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Pulsed electric field processing of beer: microbial, sensory, and quality analyses

Evrendilek, G.A., Li, S., Dantzer, W.R., Zhang, Q.H.
Journal of food science 2004 v.69 no.8 pp. M228
beers, brewing, pulsed electric fields, food processing, food microbiology, food quality, electrical treatment, nonthermal processing, Saccharomyces uvarum, Lactobacillus plantarum, Pediococcus damnosus, Bacillus subtilis, chromium, zinc, iron, manganese, mouthfeel, metal ions, Rhodotorula rubra, microbial contamination, mortality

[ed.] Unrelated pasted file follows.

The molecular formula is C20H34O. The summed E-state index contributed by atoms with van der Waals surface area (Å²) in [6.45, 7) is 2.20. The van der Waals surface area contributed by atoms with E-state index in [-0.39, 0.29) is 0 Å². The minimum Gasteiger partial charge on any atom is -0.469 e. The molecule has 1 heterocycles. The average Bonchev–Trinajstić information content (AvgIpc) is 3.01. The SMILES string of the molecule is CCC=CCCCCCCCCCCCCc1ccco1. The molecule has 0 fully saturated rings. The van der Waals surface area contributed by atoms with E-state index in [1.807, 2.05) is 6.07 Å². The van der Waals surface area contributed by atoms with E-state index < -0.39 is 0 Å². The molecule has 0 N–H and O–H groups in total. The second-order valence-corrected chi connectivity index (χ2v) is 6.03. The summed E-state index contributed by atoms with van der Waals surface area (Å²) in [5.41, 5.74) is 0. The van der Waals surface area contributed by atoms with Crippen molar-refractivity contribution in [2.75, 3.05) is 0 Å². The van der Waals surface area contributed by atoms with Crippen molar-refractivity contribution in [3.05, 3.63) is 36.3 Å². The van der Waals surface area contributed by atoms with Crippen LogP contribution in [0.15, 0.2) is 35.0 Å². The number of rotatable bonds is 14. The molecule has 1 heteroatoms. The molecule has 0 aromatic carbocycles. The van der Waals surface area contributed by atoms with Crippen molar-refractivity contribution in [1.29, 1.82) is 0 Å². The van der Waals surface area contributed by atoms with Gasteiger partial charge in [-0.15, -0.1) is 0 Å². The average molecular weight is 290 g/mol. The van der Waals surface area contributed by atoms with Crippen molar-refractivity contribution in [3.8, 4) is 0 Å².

In this study, pulsed electric field (PEF) treatment of beer, effectiveness of PEF treatment on microbial inactivation, effects of PEF treatment on sensory properties, and detection of electrode material migration were explored. Beer samples were treated by PEF for the inactivation of natural flora and inoculated cultures of Saccaromyces uvarum, Rhodotorula rubra, Lactobacillus plantarum, Pediococcus damnosus, and Bacillus subtilis. Inactivation induced by the PEF treatment was 0.5, 4.1, 4.3, 4.7, 5.8, and 4.8 log10 colony-forming units/mL in the above microorganisms, respectively (P < 0.05). There was a significant increase in the amount of Cr, Zn, Fe, and Mn ions in the beer samples after PEF treatment (P < 0.05) leading to a statistically significant degradation in flavor and mouth feel. Further studies are needed to optimize electrode materials and PEF treatment to minimize or eliminate this degradation.